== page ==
Blue Beetle

Despite the filmmakers' best efforts to create a divisive snore-fest, the deeply flawed, Blue Beetle manages to entertain.
Xolo Maridueña, George Lopez, Susan Sarandon
Angel Manuel Soto
Action, Adventure, Sci-Fi, Superhero
Release date
August 18, 2023
Overall Score
Rating Overview
Rating Summary
The Blue Beetle has always been a second-tier hero, which is fitting because everything about this film is second-tier. From the performers to the script to the effects (still better than The Flash), the entire film almost feels like an unintentional parody of an 80s action flick. Its busted logic and rampant inconsistency should be more than enough to ruin it, but Fast and Furious levels of family and a pleasant lead drag Blue Beetle across the finish line.

Blue Beetle emerged from Fox Comics during the Golden Age of comics in 1939. Initially powered by “Vitamin 2X,” the character was later revamped to draw strength from a “magical scarab.” In his penultimate rendition, his writers forsook superpowers to adopt a crime-fighting persona akin to Batman, relying on combat skills and technology. This brings us to 2011’s DC Comics’ nigh disastrous reboot, known as The New 52, and one of the only marginally likable characters to survive it, Jaime Reyes (aka The Blue Beetle)

Blue Beetle

Xolo Maridueña, who is best known for his role as Miguel Diaz in the Netflix series Cobra Kai, plays Jaime Reyes (pronounced HI-may – get it right, racist!), a recent college graduate who, upon returning home, discovers that his family (consisting of his mother, father, sister, grandmother, and an uncle with a head so big that he shall now be known as MODOKito) is in crisis. They are on the verge of being evicted from their home and have lost the family business.

George Lopez in Blue Beetle as MODOKito

When a stroke of good luck that lands Jaime an opportunity to work at Kord Industries quickly goes badly, Jaime finds himself inextricably merged with a piece of advanced alien tech that grants him powers far beyond those of mortal men. He will have to learn what it takes to be a hero to have any chance at defeating the evil head of Kord, who wants nothing more than to extract the tech from Jaime’s corpse and use it to create an army of super soldiers for sale to the highest bidder.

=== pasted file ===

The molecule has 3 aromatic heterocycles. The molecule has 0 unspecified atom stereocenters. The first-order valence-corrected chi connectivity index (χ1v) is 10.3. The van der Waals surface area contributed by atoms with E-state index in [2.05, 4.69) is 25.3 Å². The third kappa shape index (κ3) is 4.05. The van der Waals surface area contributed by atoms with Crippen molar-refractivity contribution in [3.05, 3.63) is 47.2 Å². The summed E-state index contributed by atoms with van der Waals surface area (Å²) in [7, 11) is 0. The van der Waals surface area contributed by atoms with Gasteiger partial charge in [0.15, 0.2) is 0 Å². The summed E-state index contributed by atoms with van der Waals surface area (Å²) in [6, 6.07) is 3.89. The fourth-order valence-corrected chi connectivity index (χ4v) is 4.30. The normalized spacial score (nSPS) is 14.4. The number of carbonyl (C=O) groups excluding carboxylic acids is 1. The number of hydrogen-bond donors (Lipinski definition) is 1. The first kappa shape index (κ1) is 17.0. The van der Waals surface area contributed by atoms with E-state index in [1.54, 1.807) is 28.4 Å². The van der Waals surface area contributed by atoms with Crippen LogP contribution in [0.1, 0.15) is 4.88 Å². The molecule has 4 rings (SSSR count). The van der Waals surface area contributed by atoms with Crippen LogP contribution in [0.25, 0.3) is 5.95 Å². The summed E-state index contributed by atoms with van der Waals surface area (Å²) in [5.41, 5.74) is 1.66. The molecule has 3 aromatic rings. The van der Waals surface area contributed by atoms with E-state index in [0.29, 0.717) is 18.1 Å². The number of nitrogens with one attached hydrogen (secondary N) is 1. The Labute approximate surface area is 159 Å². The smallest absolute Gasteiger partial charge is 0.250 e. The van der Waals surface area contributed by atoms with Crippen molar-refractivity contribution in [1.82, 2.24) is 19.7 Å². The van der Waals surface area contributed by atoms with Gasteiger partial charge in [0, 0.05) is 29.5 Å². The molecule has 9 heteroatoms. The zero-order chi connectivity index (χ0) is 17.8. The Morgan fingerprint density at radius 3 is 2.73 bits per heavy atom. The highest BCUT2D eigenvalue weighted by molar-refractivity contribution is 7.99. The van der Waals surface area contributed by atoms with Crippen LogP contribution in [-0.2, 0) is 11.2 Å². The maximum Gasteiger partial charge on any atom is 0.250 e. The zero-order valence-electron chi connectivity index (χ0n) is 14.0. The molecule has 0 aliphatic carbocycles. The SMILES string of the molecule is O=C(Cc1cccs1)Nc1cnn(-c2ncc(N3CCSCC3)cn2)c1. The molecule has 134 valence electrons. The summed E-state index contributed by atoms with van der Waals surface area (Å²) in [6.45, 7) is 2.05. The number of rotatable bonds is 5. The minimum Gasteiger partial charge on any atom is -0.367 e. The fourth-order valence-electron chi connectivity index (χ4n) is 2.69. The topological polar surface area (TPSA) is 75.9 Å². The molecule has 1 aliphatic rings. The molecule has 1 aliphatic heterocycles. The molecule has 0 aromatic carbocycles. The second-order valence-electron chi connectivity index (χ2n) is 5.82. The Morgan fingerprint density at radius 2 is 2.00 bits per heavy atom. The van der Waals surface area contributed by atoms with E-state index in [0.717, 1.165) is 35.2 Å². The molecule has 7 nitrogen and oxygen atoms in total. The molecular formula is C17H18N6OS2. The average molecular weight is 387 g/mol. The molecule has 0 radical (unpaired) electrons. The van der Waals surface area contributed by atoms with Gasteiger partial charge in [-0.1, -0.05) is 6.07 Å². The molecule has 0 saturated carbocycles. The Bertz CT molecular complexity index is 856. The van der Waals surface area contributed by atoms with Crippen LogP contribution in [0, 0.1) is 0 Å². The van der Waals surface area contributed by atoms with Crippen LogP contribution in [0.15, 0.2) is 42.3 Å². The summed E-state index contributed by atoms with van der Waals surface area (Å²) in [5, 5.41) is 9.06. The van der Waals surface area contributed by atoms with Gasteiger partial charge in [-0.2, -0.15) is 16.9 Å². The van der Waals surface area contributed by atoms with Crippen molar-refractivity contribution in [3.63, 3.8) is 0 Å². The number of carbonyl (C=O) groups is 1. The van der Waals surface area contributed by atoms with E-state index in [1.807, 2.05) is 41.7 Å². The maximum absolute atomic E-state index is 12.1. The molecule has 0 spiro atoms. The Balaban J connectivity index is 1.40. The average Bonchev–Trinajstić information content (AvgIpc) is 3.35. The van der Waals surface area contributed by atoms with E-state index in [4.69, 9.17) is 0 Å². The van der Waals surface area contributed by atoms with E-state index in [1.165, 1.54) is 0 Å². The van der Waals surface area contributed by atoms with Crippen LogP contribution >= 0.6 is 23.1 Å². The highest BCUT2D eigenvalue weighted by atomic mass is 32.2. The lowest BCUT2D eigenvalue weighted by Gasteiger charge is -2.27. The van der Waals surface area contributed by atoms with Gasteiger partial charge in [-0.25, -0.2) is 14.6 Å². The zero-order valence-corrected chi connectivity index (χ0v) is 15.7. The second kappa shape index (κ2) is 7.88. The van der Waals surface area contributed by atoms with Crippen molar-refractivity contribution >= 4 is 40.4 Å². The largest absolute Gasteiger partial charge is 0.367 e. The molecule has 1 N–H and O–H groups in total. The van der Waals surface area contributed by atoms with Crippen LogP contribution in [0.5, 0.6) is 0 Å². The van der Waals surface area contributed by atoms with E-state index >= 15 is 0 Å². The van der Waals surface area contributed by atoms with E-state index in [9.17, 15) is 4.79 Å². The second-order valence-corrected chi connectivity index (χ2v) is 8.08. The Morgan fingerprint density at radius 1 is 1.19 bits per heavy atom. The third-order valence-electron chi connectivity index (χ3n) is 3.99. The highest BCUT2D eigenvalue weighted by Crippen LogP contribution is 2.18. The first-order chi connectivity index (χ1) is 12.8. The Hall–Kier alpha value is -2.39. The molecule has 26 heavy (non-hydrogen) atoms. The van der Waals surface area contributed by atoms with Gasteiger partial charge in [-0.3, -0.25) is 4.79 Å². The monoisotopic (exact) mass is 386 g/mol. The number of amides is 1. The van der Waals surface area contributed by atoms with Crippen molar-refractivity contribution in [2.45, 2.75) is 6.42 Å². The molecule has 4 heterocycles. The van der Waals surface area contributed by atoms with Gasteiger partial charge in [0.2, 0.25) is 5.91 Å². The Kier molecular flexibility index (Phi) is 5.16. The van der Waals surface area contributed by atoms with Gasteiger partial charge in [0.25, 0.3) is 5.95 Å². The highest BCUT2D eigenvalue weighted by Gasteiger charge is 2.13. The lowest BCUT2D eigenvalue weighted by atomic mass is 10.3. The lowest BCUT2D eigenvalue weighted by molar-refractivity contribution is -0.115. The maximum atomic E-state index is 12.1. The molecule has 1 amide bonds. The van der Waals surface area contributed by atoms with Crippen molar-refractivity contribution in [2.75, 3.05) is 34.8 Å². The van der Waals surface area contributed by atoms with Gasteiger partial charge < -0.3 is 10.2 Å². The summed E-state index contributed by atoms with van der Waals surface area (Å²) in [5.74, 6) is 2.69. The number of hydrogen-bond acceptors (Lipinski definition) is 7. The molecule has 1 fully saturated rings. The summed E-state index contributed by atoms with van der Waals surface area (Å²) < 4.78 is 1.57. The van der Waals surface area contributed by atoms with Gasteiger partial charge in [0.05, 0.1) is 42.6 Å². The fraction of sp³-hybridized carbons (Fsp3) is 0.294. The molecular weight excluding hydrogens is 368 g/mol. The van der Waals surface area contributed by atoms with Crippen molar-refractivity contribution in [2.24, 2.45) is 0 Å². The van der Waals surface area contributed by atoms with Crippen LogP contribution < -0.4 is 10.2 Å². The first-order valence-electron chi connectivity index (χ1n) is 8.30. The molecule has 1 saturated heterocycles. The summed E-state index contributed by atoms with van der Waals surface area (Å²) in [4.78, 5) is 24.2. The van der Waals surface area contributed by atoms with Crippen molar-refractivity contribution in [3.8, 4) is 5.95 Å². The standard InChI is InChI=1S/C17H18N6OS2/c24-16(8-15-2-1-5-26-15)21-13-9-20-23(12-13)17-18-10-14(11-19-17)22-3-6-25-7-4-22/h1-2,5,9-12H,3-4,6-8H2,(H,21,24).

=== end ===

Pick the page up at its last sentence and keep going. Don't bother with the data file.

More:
Deeply flawed, Blue Beetle has so much working against it that it has no right to be as entertaining as it is. It’s packed full of just north of mediocre actors, almost no character growth, clunky dialogue, an unimaginative and formulaic plot recycled from the 80s, more identity politics than an Al Sharpton news conference, and a dumb script written by someone whose only other full-length feature film writing credit is for the critical and box office disaster, Miss Bala.

Neither distractingly bad nor worthy of much praise, Xolo Maridueña’s Jaime has no identity or personality other than that of being a nice and well-mannered young man, and Maridueña’s performance is just as bland. He’s the cinematic equivalent of a fast-food burger; he has the form of a delicious burger, but he’s packed with soy and filler. Yet, even though his focus and commitment to the character occasionally falter, he manages to come across as a kind-hearted and sweet kid. It earns him a lot of goodwill, and that’s sort of the film’s special sauce.

Even when presented with a snarky and unpleasant sister, overplayed and underperformed by Belissa Escobedo, Jaime seems nice. When he’s confronted with rudeness and injustice, he seems nice. It’s hard not to root for him, and he’s helped by a family dynamic that should irritate you because it’s so overemphasized that even The Godfather thinks it’s a bit much. However, either through film magic or a genuine fondness felt by the cast for one another, there’s a compelling authenticity to their interactions, which carries the movie.

Many claim that a film is only as good as its villain, and if that axiom holds, Blue Beetle has no hope of pulling out of its opening weekend earnings nosedive. Carapax is so generic and uninteresting that, between his scenes, it’s easy to forget that he’s in the movie. Along those same lines, the talented Susan Sarandon turns in such a forgettable performance as the big bad CEO of Kord that one wonders if she owes back taxes. Not helped by screenwriter Gareth Dunnet-Alcocer’s inexperience, Sarandon, a powerhouse actress usually capable of making cereal ingredients sound compelling, phones it in via tin can and string.

Further complicating things is George Lopez. While a few years ago, he found himself in the middle of a feud in which he accused fellow comedian Carlos Mencia of stealing his jokes, in Blue Beetle, Lopez does his best to steal every scene. Unfortunately, 90% of the time, his paranoid Uncle Rudy schtick is more obnoxious than endearing. Not known for his acting chops, Lopez often seems to be doing a mediocre impersonation of a lovable goofball rather than internalizing his performance.

Again, with all of this going against it, Blue Beetle should deserve to be buried under the Warner Bros. back lot. Instead, by virtue of excellent pacing (for the second and third acts), effects that are at least better than The Flash microwave baby, and the aforementioned sincerity, Blue Beetle manages to eke out enough chuckles and smiles from the audience while delivering sufficient action to distract you for two hours. It might not be worth seeing in the theaters, but you could rent a lot worse.


It’s been so long since I’ve had a movie worthy of this section that I almost forgot that it’s something that we do.